{i} action duration
c onstr aints and {ii} action scheduling constr aints. Duration constraints
have form a
+
000 a
000
= Dur{a};
where Dur{a} denotes the duration of an action a {for the special actions
a
start
and a end
,
we have Dur{a
start
} = Dur{a
end } = 0, sincea
000 start
= a
+
start
and a 000
end
= a
+
end
}. Duration
constraints are supported by the representation proposed in a previous work
{Gerevini2. Our methods and planner support all the types of operator condition
and effect that can be specified in
PDDL 2.1 and 2.2.190An Approach to Temporal Planning and Schedulinga
endp 6{000}{0}p
1p 1p 1p 1p 1{0}p
2a
1p 5p 5p 5a 3{50}{50}{50}[15]{90}Goal levelLevel 1Level 2Level 3{0}a startmutexpp
7p
8p
9p
9p
9a
2p
4p
4p
4{0}{0}{70}{70}{70}{70}p
8p
8{70}{70}{70}{0}[70]{0}p
9[50]{0}{75}{70}p 3mutexp
3p
3p
3{0}{0}{90}{000}p
10a
30a
1a
225507590a
starta
endp125pFigure 1:An example of LA-graph with nodes labeled by T -values
{in round brackets},
and the Gantt chart of the actions labeling the nodes of the LA-graph. Square
nodes are action nodes; circle nodes are fact nodes. Action nodes are also
marked
by the duration of the represented actions {in square brackets}. Unsupported
precondition nodes are labeled \({}". Dashed edges form chains of no-ops
blocked
by mutex actions. Grey areas in the Gantt chart represent the time windows
for
the timed precondition p of a
3
.et al., 2003}, while the representation and treatment of scheduling constraints
are a ma jor
contribution of this work.
Let 031 bethe plan represented by an LA-graph A. It is easy to see that
the set C formed
by the ordering constraints in A and the duration constraints of the actions
in 031 can be
encoded into an STP. For instance, if a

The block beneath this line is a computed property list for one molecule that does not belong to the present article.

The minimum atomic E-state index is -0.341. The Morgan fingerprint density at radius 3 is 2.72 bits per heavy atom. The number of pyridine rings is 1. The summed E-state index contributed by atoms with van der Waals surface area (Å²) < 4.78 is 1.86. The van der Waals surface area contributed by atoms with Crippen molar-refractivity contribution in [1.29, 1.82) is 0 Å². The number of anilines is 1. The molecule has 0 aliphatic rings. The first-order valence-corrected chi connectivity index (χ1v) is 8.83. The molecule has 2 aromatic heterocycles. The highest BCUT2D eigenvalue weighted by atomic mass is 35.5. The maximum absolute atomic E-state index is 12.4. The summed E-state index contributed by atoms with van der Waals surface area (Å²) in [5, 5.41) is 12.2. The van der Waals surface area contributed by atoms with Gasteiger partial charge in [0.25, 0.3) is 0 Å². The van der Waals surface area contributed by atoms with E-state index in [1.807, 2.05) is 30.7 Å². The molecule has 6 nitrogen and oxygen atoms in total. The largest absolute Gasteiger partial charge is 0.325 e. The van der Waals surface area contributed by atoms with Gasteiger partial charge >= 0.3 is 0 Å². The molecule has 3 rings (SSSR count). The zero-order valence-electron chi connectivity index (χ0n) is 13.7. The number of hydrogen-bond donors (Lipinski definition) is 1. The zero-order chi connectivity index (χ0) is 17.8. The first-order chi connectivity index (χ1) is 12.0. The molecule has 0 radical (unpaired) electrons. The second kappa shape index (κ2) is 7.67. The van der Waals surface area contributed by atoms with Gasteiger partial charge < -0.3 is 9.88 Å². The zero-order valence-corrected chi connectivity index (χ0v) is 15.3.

i
2031 is used to support a precondition node of a
j
,
then a
+
i
000 a
000
j
024 0 is in C ; ifa
i
and a j
are two mutex actions in 031, and a
i
is ordered before a
j ,
then a
+ i
000 a
000 j
024 0 is in C . Moreover, for every action a 2 031, the following STP-constraints
are in C : a
+
000 a
000
024 Dur{a}; a
000 000 a
+
024 000Dur{a};
which are equivalent to a
+
000 a
000
= Dur{a}. A scheduling constraint imposes the constraint
thatthe execution of an action must occur during the time windows associated
with a timed
precondition of the action. Syntactically, it is a disjunctive constraint
c 1
_ 001 001 001 _ c
n
, where c
i
isof the form {y
006
i 000 x
006
i
024 h
i }^ {v
006 i
000 u
006 i
024 k
i
};
u
006
i
; v
006
i
; x
006
i
; y
006
i
are action start times or action end times, and h i
; k
i 2 R . For every action
a 2 031 with a timed precondition p, the following disjunctive constraint
is added to C :191Gerevini, Saetti & Serina_
w2W {p}
000000
a
+
start
000 a
000
024 000w
000
001 ^
000
a
+
000 a
+ start
024 w
+
001001
:
3Definition 1A temporally disjunctive action graph {TDA-graph} is a 4-tuple
hA; T ; P ; C i where
* A is a linear action graph;